03 August 2009

The Pulitzer Prize

...Lilly, that is. (or a reasonable knock-off thereof):

Polo chinos, $14.99, Land's End tennis shirt, $15, gap ribbon belt, $0.99. Admittedly a bit pricey by my own standards, but such is the price one must pay to be the original owner of things.

Admittedly, this pink and green ensemble may be a bit ostentatious outside of the yacht club or golf course. But with only a scant month left till Rule Changing Day (Labor Day) I've got to get as much wear as I can out of this crazy stuff before grey and brown become the order of the day for the next 3/4 of the year.

Those green pants were downright electric when I bought them. Two summers and a million washes later, and I think they're fading quite nicely. Another ten years and they'll be dead perfect.

p.s. matches perfectly with Old Lady Soda.


Anonymous said...

I'm an ardent reader of your blog.

I do have to question the 'Rule Changing Day' theory though - I think that that notion is a tad antiquated. I'll wear J. Crew classic cut white chinos with a Ralph Lauren brown tweed coat over a white button down oxford and a navy bow tie in the winter, which doesn't fit with the Labor Day theorem.

I think in this day and age, when you have a major designer like Marc Jacobs who sets the pulse for fashion and consistently changes our ideas of what is appropriate and inappropriate, then nothing is off limits. There is a definite lean at least in menswear today to be a stickler for rules, which I agree is necessary for most to combat "Eternal Teen-Ager Syndrome."

I subscribe to the Rugby aesthetic of twisted classics (perhaps due to being a student myself) or the way Italian men coyly play with clothing (Sartorialist is a great reference for this). Perhaps then, once you have the rules down, it's okay to make your own? Or, perchance, breaking the rules is what makes a trendsetter (a la Kate Moss). Or maybe it's a matter of saying to each his own.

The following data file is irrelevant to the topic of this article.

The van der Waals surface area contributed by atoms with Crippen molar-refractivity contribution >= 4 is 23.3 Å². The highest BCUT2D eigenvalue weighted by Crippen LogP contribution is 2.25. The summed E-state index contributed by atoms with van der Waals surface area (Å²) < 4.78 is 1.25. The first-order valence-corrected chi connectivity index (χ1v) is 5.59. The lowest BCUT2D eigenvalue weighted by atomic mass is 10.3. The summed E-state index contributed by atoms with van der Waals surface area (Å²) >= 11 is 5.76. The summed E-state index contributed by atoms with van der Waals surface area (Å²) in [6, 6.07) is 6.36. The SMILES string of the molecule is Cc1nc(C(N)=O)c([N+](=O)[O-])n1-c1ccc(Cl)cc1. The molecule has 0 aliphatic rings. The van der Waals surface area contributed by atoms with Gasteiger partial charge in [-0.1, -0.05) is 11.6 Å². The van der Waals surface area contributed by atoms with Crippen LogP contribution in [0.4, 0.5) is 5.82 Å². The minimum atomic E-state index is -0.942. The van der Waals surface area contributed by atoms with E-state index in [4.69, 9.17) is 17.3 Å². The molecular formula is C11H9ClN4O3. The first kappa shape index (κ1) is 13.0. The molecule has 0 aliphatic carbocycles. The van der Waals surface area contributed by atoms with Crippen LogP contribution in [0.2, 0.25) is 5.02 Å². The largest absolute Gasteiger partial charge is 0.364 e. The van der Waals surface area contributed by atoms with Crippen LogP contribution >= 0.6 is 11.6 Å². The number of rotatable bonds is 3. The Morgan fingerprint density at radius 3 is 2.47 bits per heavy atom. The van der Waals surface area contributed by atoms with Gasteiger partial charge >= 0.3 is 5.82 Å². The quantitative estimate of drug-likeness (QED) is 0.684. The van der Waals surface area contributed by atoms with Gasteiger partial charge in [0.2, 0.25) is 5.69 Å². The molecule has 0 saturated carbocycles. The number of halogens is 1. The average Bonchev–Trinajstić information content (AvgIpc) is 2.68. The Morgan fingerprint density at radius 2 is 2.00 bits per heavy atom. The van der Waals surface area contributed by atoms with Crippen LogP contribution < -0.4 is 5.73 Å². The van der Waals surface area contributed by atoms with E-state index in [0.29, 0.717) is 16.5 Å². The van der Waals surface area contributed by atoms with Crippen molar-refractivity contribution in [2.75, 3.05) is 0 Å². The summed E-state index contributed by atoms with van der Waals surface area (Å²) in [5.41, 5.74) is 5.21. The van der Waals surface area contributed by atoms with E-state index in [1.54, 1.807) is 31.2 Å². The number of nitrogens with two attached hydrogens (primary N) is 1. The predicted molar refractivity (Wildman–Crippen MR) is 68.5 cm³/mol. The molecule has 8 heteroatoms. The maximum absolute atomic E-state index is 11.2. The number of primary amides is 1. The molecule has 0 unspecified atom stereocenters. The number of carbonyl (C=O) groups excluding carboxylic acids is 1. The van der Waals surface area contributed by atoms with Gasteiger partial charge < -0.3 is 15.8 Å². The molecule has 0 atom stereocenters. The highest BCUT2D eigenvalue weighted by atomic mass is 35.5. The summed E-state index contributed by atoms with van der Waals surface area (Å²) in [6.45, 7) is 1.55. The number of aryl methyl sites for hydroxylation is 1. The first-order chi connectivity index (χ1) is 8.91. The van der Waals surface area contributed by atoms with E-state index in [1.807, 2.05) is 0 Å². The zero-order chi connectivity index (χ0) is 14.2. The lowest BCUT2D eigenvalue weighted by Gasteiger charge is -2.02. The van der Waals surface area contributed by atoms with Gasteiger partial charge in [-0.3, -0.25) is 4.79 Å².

Thought provoking post.

Giuseppe said...


Great comments, thank you.

I'm inclined to agree with you. I also like to push and pull the rules of mens dress. And I do believe its important to know what those rules are so that when you do break them, you do it artfully. I plan to wear white baucks with tweed well inot the fall this year...you get the idea.

But certain things, like green pants and patch madras, are the sole property of Summer.


Young Fogey said...

Simon at Permanent Style has permalinks to entries he calls "The Rules and How to Break Them," including, of course, No white after Labor Day. (Here's another example.)

Dale, as a student, can and should experiment with rules and how to bend and break them. Once he joins the ranks of the working adults, he may have less freedom to do so, but will probably understand the rules and how to play with them better than his cohorts who have not experimented.

However, the newcomer to proper, traditional men's dress, or someone starting a new professional job, will certainly want to stick with the rules. (Giusesppe certainly did so for his interview!) Later, as he gets more comfortable, he can try different things.

Just my $0.02.

Anonymous said...

I am confused also. The "rule" was no white shoes. Then it became all white. Now people are making it green pants? I suppose I can see limiting pastels to Summer, but on the golf course or another activity, I see nothing wrong with that outfit after Labor Day. Just my 2 cents.

EastVillageTrad said...

Enjoying the blog, scanned through the entire thing last night. Good work all around!

Young Fogey said...

Anonymous, the rule (not "rule") was no white after Labor Day or before Memorial Day (before Easter in the South, where it gets hot earlier in the year). The reason is simply that white is a bright, summery color, and that it is only appropriate for bright, summery days. By extension, other bright, summery colors are only appropriate in the summer as well. (Simon Cropmton, in the links I provided above, talks about how to break that rule properly.)

Now that the leftists have won the culture wars instituted by the Cultural Revolution started in the 1960s, there are no rules anymore. Anyone can wear any damn thing he wants, whenever he wants, and no one knows the difference, because they don't even know there were rules to begin with, much less that they are being violated.

What Giuseppe and a number of other style bloggers are all about is resurrecting those rules. Let's face it: everyone looked a lot better when they followed the sartorial rules common in the mid-20th century than they do now.

I hope and pray that the pendulum has already reached its extreme and is on its way back to some semblance of normality, and that once we are rid of the hippies responsible for destroying sartorial rules (and the culture that provided them), we can return to sanity, decency, and well-dressed men and women.

ADG said...

Strong Rig....100%...every piece of it...all the way 'round!